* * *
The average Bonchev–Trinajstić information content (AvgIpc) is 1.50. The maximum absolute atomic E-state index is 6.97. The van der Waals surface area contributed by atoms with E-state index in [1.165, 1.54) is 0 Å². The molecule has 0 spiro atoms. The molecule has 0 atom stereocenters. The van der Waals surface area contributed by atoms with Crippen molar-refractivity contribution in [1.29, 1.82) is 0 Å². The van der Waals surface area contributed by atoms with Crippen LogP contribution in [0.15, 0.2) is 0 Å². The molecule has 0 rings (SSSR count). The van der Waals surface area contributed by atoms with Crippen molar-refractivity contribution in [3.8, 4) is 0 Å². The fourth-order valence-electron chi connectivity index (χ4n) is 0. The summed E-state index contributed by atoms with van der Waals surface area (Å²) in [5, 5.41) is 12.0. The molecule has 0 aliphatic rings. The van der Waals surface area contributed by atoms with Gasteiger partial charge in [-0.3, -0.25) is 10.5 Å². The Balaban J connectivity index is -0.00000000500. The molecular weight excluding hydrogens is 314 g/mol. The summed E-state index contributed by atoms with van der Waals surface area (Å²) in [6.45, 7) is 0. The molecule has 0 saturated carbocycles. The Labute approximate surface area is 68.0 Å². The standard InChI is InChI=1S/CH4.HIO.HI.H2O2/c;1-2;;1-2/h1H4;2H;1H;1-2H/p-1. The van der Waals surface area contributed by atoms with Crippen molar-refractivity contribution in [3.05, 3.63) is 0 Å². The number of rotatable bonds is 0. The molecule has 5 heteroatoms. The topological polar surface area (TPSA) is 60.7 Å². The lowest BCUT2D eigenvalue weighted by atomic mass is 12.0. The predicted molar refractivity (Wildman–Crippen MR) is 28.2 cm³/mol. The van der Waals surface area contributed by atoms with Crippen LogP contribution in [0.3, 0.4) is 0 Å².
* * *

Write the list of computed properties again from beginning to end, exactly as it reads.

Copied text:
The average Bonchev–Trinajstić information content (AvgIpc) is 1.50. The maximum absolute atomic E-state index is 6.97. The van der Waals surface area contributed by atoms with E-state index in [1.165, 1.54) is 0 Å². The molecule has 0 spiro atoms. The molecule has 0 atom stereocenters. The van der Waals surface area contributed by atoms with Crippen molar-refractivity contribution in [1.29, 1.82) is 0 Å². The van der Waals surface area contributed by atoms with Crippen LogP contribution in [0.15, 0.2) is 0 Å². The molecule has 0 rings (SSSR count). The van der Waals surface area contributed by atoms with Crippen molar-refractivity contribution in [3.8, 4) is 0 Å². The fourth-order valence-electron chi connectivity index (χ4n) is 0. The summed E-state index contributed by atoms with van der Waals surface area (Å²) in [5, 5.41) is 12.0. The molecule has 0 aliphatic rings. The van der Waals surface area contributed by atoms with Gasteiger partial charge in [-0.3, -0.25) is 10.5 Å². The Balaban J connectivity index is -0.00000000500. The molecular weight excluding hydrogens is 314 g/mol. The summed E-state index contributed by atoms with van der Waals surface area (Å²) in [6.45, 7) is 0. The molecule has 0 saturated carbocycles. The Labute approximate surface area is 68.0 Å². The standard InChI is InChI=1S/CH4.HIO.HI.H2O2/c;1-2;;1-2/h1H4;2H;1H;1-2H/p-1. The van der Waals surface area contributed by atoms with Crippen molar-refractivity contribution in [3.05, 3.63) is 0 Å². The number of rotatable bonds is 0. The molecule has 5 heteroatoms. The topological polar surface area (TPSA) is 60.7 Å². The lowest BCUT2D eigenvalue weighted by atomic mass is 12.0. The predicted molar refractivity (Wildman–Crippen MR) is 28.2 cm³/mol. The van der Waals surface area contributed by atoms with Crippen LogP contribution in [0.3, 0.4) is 0 Å².